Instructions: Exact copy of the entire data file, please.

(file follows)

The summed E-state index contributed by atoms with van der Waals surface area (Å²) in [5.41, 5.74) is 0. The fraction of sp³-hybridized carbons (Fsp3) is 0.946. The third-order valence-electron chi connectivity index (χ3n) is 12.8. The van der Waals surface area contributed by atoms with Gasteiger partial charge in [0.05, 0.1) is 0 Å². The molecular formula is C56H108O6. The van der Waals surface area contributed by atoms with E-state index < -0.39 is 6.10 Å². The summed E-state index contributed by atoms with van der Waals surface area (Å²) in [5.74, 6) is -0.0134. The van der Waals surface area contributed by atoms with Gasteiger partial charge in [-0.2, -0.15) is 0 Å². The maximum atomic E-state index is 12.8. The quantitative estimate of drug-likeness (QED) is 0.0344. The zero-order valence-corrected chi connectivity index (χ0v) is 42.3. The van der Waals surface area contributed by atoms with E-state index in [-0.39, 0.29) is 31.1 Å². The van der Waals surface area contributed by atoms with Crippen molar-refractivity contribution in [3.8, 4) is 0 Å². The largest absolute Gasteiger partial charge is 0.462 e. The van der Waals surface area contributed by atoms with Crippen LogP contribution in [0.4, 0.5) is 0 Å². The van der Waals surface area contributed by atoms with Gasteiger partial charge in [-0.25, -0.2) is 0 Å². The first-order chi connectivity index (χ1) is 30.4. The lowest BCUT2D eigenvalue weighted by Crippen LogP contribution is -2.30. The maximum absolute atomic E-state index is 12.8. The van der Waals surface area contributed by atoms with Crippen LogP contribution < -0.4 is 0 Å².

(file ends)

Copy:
The summed E-state index contributed by atoms with van der Waals surface area (Å²) in [5.41, 5.74) is 0. The fraction of sp³-hybridized carbons (Fsp3) is 0.946. The third-order valence-electron chi connectivity index (χ3n) is 12.8. The van der Waals surface area contributed by atoms with Gasteiger partial charge in [0.05, 0.1) is 0 Å². The molecular formula is C56H108O6. The van der Waals surface area contributed by atoms with E-state index < -0.39 is 6.10 Å². The summed E-state index contributed by atoms with van der Waals surface area (Å²) in [5.74, 6) is -0.0134. The van der Waals surface area contributed by atoms with Gasteiger partial charge in [-0.2, -0.15) is 0 Å². The maximum atomic E-state index is 12.8. The quantitative estimate of drug-likeness (QED) is 0.0344. The zero-order valence-corrected chi connectivity index (χ0v) is 42.3. The van der Waals surface area contributed by atoms with E-state index in [-0.39, 0.29) is 31.1 Å². The van der Waals surface area contributed by atoms with Crippen molar-refractivity contribution in [3.8, 4) is 0 Å². The largest absolute Gasteiger partial charge is 0.462 e. The van der Waals surface area contributed by atoms with Crippen LogP contribution in [0.4, 0.5) is 0 Å². The van der Waals surface area contributed by atoms with Gasteiger partial charge in [-0.25, -0.2) is 0 Å². The first-order chi connectivity index (χ1) is 30.4. The lowest BCUT2D eigenvalue weighted by Crippen LogP contribution is -2.30. The maximum absolute atomic E-state index is 12.8. The van der Waals surface area contributed by atoms with Crippen LogP contribution < -0.4 is 0 Å².